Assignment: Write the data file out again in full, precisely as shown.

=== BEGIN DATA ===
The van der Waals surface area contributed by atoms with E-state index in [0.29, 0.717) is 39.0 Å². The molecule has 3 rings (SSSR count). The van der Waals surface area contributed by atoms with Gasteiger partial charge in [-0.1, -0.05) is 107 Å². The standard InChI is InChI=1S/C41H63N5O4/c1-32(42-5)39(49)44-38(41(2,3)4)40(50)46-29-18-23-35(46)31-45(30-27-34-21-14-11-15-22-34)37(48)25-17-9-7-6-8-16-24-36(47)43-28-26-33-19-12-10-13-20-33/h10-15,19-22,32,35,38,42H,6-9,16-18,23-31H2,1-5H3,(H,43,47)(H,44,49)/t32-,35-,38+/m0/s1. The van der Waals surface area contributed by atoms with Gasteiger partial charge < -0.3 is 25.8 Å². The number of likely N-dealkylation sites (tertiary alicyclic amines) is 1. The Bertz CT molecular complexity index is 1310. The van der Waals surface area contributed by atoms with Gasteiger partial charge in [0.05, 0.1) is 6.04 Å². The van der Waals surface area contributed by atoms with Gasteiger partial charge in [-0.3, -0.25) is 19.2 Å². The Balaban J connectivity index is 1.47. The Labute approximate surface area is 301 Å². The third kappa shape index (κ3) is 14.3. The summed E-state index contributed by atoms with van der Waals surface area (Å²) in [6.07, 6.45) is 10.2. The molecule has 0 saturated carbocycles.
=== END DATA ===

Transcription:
The van der Waals surface area contributed by atoms with E-state index in [0.29, 0.717) is 39.0 Å². The molecule has 3 rings (SSSR count). The van der Waals surface area contributed by atoms with Gasteiger partial charge in [-0.1, -0.05) is 107 Å². The standard InChI is InChI=1S/C41H63N5O4/c1-32(42-5)39(49)44-38(41(2,3)4)40(50)46-29-18-23-35(46)31-45(30-27-34-21-14-11-15-22-34)37(48)25-17-9-7-6-8-16-24-36(47)43-28-26-33-19-12-10-13-20-33/h10-15,19-22,32,35,38,42H,6-9,16-18,23-31H2,1-5H3,(H,43,47)(H,44,49)/t32-,35-,38+/m0/s1. The van der Waals surface area contributed by atoms with Gasteiger partial charge < -0.3 is 25.8 Å². The number of likely N-dealkylation sites (tertiary alicyclic amines) is 1. The Bertz CT molecular complexity index is 1310. The van der Waals surface area contributed by atoms with Gasteiger partial charge in [0.05, 0.1) is 6.04 Å². The van der Waals surface area contributed by atoms with Gasteiger partial charge in [-0.3, -0.25) is 19.2 Å². The Balaban J connectivity index is 1.47. The Labute approximate surface area is 301 Å². The third kappa shape index (κ3) is 14.3. The summed E-state index contributed by atoms with van der Waals surface area (Å²) in [6.07, 6.45) is 10.2. The molecule has 0 saturated carbocycles.